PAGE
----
Christian persecution expected to increase in 2019; believers facing 'modern-day jihad'
The persecution of Christians around the world is expected to increase in 2019, with a watchdog group sharing particular concern for believers in Nigeria, China, and India.
Release International, which is celebrating its 50th anniversary, said in a press release that 215 million believers face violence and discrimination for their faith.
"In Nigeria, Fulani militants look set to continue devastating attacks against Christians in the north and central Nigeria. In the first six months of 2018 alone, they killed up to 6,000 and drove 50,000 from their homes," the group said of the situation in the African country.
A Release partner, who wasn't named, said that there is a "deliberate plan to destroy and take over the predominantly Christian communities in the region." The source added that Christians are facing a "strategic modern-day jihad."
In June, the Christian Association of Nigeria and church denominational heads in Plateau State said that what is happening Nigeria is "pure genocide and must be stopped immediately."
Watchdogs, such as the International Society for Civil Liberties & the Rule of Law, separately warned that the Fulani attacks on Christians should not be confused for decades-long clashes between cattle herders and farmers.
Emeka Umeagbalasi, Board Chairman of Intersociety, told The Christian Post in August that believers have seen their churches burned down, and have been driven out en masse.
"How many Muslim farmers are being killed by Fulani herdsmen? How many Muslim homes have been destroyed or burned? The answer is in the negative. It has nothing to do with herdsmen-farmer clashes. It is false," Umeagbalasi told CP at the time.
The Communist government of China was also mentioned among the highest causes for concern, with new rules on regulating religion cracking down on churches, pastors and congregations throughout the country.
"The government wants to reduce Christianity to just a minor activity by unimportant older people," another Release partner warned.
In India, Release pointed to violent radical mobs that have stormed prayer meetings, ransacked churches, and beaten believers.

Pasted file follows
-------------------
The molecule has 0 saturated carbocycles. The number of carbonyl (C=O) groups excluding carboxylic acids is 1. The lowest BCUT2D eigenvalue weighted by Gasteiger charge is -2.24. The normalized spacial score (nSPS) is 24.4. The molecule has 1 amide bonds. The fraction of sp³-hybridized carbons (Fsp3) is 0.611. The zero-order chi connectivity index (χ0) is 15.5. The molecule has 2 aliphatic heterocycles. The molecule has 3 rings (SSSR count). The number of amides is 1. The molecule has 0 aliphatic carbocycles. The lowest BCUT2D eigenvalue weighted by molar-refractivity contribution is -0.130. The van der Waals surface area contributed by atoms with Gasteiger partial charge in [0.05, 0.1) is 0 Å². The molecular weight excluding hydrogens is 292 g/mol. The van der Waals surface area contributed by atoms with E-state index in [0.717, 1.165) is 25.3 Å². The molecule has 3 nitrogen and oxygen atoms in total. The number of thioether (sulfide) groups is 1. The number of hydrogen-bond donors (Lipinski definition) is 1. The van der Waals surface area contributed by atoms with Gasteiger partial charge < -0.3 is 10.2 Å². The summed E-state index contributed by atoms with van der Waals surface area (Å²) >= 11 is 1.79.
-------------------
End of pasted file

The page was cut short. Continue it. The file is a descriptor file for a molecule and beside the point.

"Release is providing Bibles in local languages to replace those the militants destroy and is giving vital legal aid and support to pastors who have been arrested," the group revealed.
Other countries of particular concern for 2019 were listed as North Korea, Eritrea, and Pakistan.
Release's outlook for 2019 comes in the heels of U.K. Foreign Secretary Jeremy Hunt announcing that the British government will carry out a review of Christian persecution around the world.
Hunt said last week that while the U.K. has long championed international religious freedom, much more can be done to help Christians in troublesome regions in the world, such as in the Middle East.
“I am not convinced that our response to the threats facing this particular group has always matched the scale of the problem, nor taken account of the hard evidence that Christians often endure a disproportionate burden of persecution. Perhaps this is borne out of the very British sense of awkwardness at ‘doing God,’” the foreign secretary suggested.
“Perhaps it’s an awareness of our colonial history, or because Britain is a traditionally Christian country some are fearful of being seen to help Christians in desperate need,” he added.
“Whatever the cause, we must never allow a misguided political correctness to inhibit our response to the persecution of any religious community.”
Hunt shared that he has appointed the Bishop of Truro, the Rt. Rev. Philip Mounstephen, to lead a global review of the persecution of Christians.
“With Christianity on the verge of extinction in its birthplace, it is time for concerted action that begins to turn the tide,” he added, referring to Middle East Christians.
“It is not in our national character to turn a blind eye to suffering. All religious minorities must be protected and the evidence demonstrates that in some countries, Christians face the greatest risk.”
Paul Robinson, the CEO of Release International, welcomed the planned review.
“We back the call for the U.K. to do more to support the suffering Church worldwide,” Robinson said.